Scorsese has an immaculate reputation of not wasting his viewers’ time.
His films have been aggressive expressions of angst and power that pack deep personal narratives into tightly crafted, beautifully executed scenes. With The Irishman, it seems that Mr. Scorsese might be loosening his belt a bit.
The Irishman is three and a half hours long. This automatically invites me to ask the question: Why the film wasn’t just cut into episodes and presented as a series? This could have given Scorsese even more freedom to flesh out his ideas and give every scene it’s due weight, while making it feel less sacrilegious to stop watching and make myself nachos before continuing
I’m sure the answer to this question has something to do with box office returns. As this film came out before the Covid-19 outbreak, the studio could have a chance at making it’s money back by giving viewers the option of seeing the film in theaters. Besides, with the amount of star power on the screeen, I’m sure this film was costly to produce and needed to make back it’s millions somehow.
Though, after seeing the film I’m left asking myself: Should there have been as much star power on the screen? Seeing Robert De Niro, Joe Pesci, and Al Pacino all act together is something most people could have only dreamed of, but does it help the story of this film?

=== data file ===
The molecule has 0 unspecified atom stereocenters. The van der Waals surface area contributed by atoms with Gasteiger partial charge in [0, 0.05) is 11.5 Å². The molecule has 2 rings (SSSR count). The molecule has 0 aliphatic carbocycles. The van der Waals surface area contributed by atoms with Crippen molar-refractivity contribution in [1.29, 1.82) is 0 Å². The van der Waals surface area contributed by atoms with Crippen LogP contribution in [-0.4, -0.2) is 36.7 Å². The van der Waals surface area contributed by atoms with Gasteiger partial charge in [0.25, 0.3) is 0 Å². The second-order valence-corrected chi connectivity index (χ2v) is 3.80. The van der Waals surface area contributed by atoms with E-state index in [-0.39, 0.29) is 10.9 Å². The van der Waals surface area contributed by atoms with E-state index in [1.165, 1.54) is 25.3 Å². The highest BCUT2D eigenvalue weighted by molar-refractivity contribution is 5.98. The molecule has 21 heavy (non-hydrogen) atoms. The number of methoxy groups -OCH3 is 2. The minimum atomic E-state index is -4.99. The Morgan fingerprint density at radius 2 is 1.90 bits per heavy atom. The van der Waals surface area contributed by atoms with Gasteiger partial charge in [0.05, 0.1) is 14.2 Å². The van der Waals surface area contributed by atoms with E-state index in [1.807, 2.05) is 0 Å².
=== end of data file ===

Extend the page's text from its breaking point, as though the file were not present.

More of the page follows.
The Irishman tells the story of three men at various points in their lives between their late 30s and 80s, all played by men in their 70s. The scenes with Robert De Niro de-aged to look like a man in his 30s were quite uncomfortable to the eye and, specifically during action scenes, somewhat embarrassing and depressing.
The Irishman will forever be known as the film where a few beloved actors got one last chance to act alongside each other. The inclusion of these actors and their director seemed to be the major draw of this film, but it distracted more than it assisted, especially in terms of Robert De Niro. His CGI face makeup was absurdly obvious, and the flat uninteresting elements of the character became more obvious with such a dynamic actor in the part.
De Niro’s character, Frank Sheeran, is not well-written. He has no personal desires or wants. He has no goal he is working towards. He does whatever the other characters tell him to do. He has no agency. I am shocked to see such a passive character in a film directed by Martin Scorsese. If you’re uninterested in seeing The Irishman but still want to get a sense of Robert De Niro’s character, go stand in front of the mirror, make a big frown, and shrug your shoulders.
I don’t know who they thought they were fooling with Robert De Niro’s fight scenes in this film. It very much looks like a pretend fight between an actor and an old man. De Niro plays the personal security guard of rich corrupt men. The character’s entire personality is being able to beat up other large strong men and they decided to portray him with an actor in his 70s. If it weren’t for his history, this would be the least reasonable casting of a character since Rosie O’Donnell played Betty Rubble.